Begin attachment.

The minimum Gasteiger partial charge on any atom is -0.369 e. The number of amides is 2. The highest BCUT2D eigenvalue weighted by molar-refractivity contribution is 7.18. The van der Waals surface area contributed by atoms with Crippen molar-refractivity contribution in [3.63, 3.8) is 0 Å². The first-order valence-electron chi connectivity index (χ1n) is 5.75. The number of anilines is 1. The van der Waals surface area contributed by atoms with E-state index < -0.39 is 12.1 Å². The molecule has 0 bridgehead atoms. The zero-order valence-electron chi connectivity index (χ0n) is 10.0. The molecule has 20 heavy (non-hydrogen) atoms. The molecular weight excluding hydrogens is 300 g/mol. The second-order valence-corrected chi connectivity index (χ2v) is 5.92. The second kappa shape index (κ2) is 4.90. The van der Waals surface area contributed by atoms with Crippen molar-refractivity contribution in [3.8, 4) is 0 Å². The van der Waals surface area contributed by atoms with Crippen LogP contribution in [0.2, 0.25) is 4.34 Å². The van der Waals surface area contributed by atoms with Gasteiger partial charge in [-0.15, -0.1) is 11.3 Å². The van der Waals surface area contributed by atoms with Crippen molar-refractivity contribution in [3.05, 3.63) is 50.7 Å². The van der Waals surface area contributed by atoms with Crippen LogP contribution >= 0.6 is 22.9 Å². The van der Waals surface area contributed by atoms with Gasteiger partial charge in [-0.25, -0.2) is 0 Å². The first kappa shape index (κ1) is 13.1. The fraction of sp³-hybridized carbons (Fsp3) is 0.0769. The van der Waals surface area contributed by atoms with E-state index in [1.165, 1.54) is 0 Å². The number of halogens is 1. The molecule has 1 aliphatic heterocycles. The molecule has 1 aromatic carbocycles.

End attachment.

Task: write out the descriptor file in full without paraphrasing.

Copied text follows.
The minimum Gasteiger partial charge on any atom is -0.369 e. The number of amides is 2. The highest BCUT2D eigenvalue weighted by molar-refractivity contribution is 7.18. The van der Waals surface area contributed by atoms with Crippen molar-refractivity contribution in [3.63, 3.8) is 0 Å². The first-order valence-electron chi connectivity index (χ1n) is 5.75. The number of anilines is 1. The van der Waals surface area contributed by atoms with E-state index < -0.39 is 12.1 Å². The molecule has 0 bridgehead atoms. The zero-order valence-electron chi connectivity index (χ0n) is 10.0. The molecule has 20 heavy (non-hydrogen) atoms. The molecular weight excluding hydrogens is 300 g/mol. The second-order valence-corrected chi connectivity index (χ2v) is 5.92. The second kappa shape index (κ2) is 4.90. The van der Waals surface area contributed by atoms with Crippen molar-refractivity contribution in [3.8, 4) is 0 Å². The van der Waals surface area contributed by atoms with Crippen LogP contribution in [0.2, 0.25) is 4.34 Å². The van der Waals surface area contributed by atoms with Gasteiger partial charge in [-0.15, -0.1) is 11.3 Å². The van der Waals surface area contributed by atoms with Crippen molar-refractivity contribution in [3.05, 3.63) is 50.7 Å². The van der Waals surface area contributed by atoms with Crippen LogP contribution >= 0.6 is 22.9 Å². The van der Waals surface area contributed by atoms with Gasteiger partial charge in [-0.25, -0.2) is 0 Å². The first kappa shape index (κ1) is 13.1. The fraction of sp³-hybridized carbons (Fsp3) is 0.0769. The van der Waals surface area contributed by atoms with E-state index in [1.165, 1.54) is 0 Å². The number of halogens is 1. The molecule has 1 aliphatic heterocycles. The molecule has 1 aromatic carbocycles.